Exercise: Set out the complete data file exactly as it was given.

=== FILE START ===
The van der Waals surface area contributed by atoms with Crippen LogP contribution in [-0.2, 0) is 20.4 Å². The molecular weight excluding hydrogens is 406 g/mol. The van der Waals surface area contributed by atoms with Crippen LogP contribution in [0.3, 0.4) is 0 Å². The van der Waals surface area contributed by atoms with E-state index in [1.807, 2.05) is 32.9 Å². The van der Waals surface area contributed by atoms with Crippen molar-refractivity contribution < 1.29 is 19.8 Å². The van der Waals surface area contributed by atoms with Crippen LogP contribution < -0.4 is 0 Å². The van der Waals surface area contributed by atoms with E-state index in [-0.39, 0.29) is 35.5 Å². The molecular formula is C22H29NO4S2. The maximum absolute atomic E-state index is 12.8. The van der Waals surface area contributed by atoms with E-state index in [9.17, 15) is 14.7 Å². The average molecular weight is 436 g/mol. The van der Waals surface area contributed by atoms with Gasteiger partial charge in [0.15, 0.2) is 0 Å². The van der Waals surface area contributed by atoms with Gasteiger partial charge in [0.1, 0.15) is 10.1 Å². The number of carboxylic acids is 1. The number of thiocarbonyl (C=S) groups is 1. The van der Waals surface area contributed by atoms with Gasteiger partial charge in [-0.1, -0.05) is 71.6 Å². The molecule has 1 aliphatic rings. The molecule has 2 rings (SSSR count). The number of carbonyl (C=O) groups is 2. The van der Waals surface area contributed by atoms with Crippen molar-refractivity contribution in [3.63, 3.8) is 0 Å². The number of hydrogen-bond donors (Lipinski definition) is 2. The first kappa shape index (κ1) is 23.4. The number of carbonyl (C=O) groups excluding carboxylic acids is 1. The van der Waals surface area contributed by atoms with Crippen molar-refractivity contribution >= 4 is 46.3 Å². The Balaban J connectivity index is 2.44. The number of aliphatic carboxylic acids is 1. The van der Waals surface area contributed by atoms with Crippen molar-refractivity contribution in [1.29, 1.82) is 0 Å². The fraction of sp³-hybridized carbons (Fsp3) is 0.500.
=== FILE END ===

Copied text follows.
The van der Waals surface area contributed by atoms with Crippen LogP contribution in [-0.2, 0) is 20.4 Å². The molecular weight excluding hydrogens is 406 g/mol. The van der Waals surface area contributed by atoms with Crippen LogP contribution in [0.3, 0.4) is 0 Å². The van der Waals surface area contributed by atoms with E-state index in [1.807, 2.05) is 32.9 Å². The van der Waals surface area contributed by atoms with Crippen molar-refractivity contribution < 1.29 is 19.8 Å². The van der Waals surface area contributed by atoms with Crippen LogP contribution < -0.4 is 0 Å². The van der Waals surface area contributed by atoms with E-state index in [-0.39, 0.29) is 35.5 Å². The molecular formula is C22H29NO4S2. The maximum absolute atomic E-state index is 12.8. The van der Waals surface area contributed by atoms with E-state index in [9.17, 15) is 14.7 Å². The average molecular weight is 436 g/mol. The van der Waals surface area contributed by atoms with Gasteiger partial charge in [0.15, 0.2) is 0 Å². The van der Waals surface area contributed by atoms with Gasteiger partial charge in [0.1, 0.15) is 10.1 Å². The number of carboxylic acids is 1. The number of thiocarbonyl (C=S) groups is 1. The van der Waals surface area contributed by atoms with Gasteiger partial charge in [-0.1, -0.05) is 71.6 Å². The molecule has 1 aliphatic rings. The molecule has 2 rings (SSSR count). The number of carbonyl (C=O) groups is 2. The van der Waals surface area contributed by atoms with Crippen molar-refractivity contribution in [3.63, 3.8) is 0 Å². The number of hydrogen-bond donors (Lipinski definition) is 2. The first kappa shape index (κ1) is 23.4. The number of carbonyl (C=O) groups excluding carboxylic acids is 1. The van der Waals surface area contributed by atoms with Crippen molar-refractivity contribution >= 4 is 46.3 Å². The Balaban J connectivity index is 2.44. The number of aliphatic carboxylic acids is 1. The van der Waals surface area contributed by atoms with Crippen molar-refractivity contribution in [1.29, 1.82) is 0 Å². The fraction of sp³-hybridized carbons (Fsp3) is 0.500.